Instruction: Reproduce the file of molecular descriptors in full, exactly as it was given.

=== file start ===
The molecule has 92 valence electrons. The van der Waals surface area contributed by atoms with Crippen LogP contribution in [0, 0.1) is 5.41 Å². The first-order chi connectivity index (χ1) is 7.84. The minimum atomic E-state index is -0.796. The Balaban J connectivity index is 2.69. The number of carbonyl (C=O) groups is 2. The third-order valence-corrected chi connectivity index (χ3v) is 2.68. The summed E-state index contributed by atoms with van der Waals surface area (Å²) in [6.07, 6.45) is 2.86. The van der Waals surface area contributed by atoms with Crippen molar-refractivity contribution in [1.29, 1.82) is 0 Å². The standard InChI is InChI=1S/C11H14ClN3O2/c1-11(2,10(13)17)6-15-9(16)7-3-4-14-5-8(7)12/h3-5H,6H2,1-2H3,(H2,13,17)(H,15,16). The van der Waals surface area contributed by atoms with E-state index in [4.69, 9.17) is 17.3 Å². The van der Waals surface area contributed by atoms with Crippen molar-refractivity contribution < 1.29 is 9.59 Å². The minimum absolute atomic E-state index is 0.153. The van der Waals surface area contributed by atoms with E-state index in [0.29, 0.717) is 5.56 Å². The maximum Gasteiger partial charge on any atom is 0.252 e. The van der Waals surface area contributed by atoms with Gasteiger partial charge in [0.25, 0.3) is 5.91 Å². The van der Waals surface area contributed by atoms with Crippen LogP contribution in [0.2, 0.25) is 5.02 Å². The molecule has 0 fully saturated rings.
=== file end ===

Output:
The molecule has 92 valence electrons. The van der Waals surface area contributed by atoms with Crippen LogP contribution in [0, 0.1) is 5.41 Å². The first-order chi connectivity index (χ1) is 7.84. The minimum atomic E-state index is -0.796. The Balaban J connectivity index is 2.69. The number of carbonyl (C=O) groups is 2. The third-order valence-corrected chi connectivity index (χ3v) is 2.68. The summed E-state index contributed by atoms with van der Waals surface area (Å²) in [6.07, 6.45) is 2.86. The van der Waals surface area contributed by atoms with Crippen molar-refractivity contribution in [1.29, 1.82) is 0 Å². The standard InChI is InChI=1S/C11H14ClN3O2/c1-11(2,10(13)17)6-15-9(16)7-3-4-14-5-8(7)12/h3-5H,6H2,1-2H3,(H2,13,17)(H,15,16). The van der Waals surface area contributed by atoms with E-state index in [4.69, 9.17) is 17.3 Å². The van der Waals surface area contributed by atoms with Crippen molar-refractivity contribution < 1.29 is 9.59 Å². The minimum absolute atomic E-state index is 0.153. The van der Waals surface area contributed by atoms with E-state index in [0.29, 0.717) is 5.56 Å². The maximum Gasteiger partial charge on any atom is 0.252 e. The van der Waals surface area contributed by atoms with Gasteiger partial charge in [0.25, 0.3) is 5.91 Å². The van der Waals surface area contributed by atoms with Crippen LogP contribution in [0.2, 0.25) is 5.02 Å². The molecule has 0 fully saturated rings.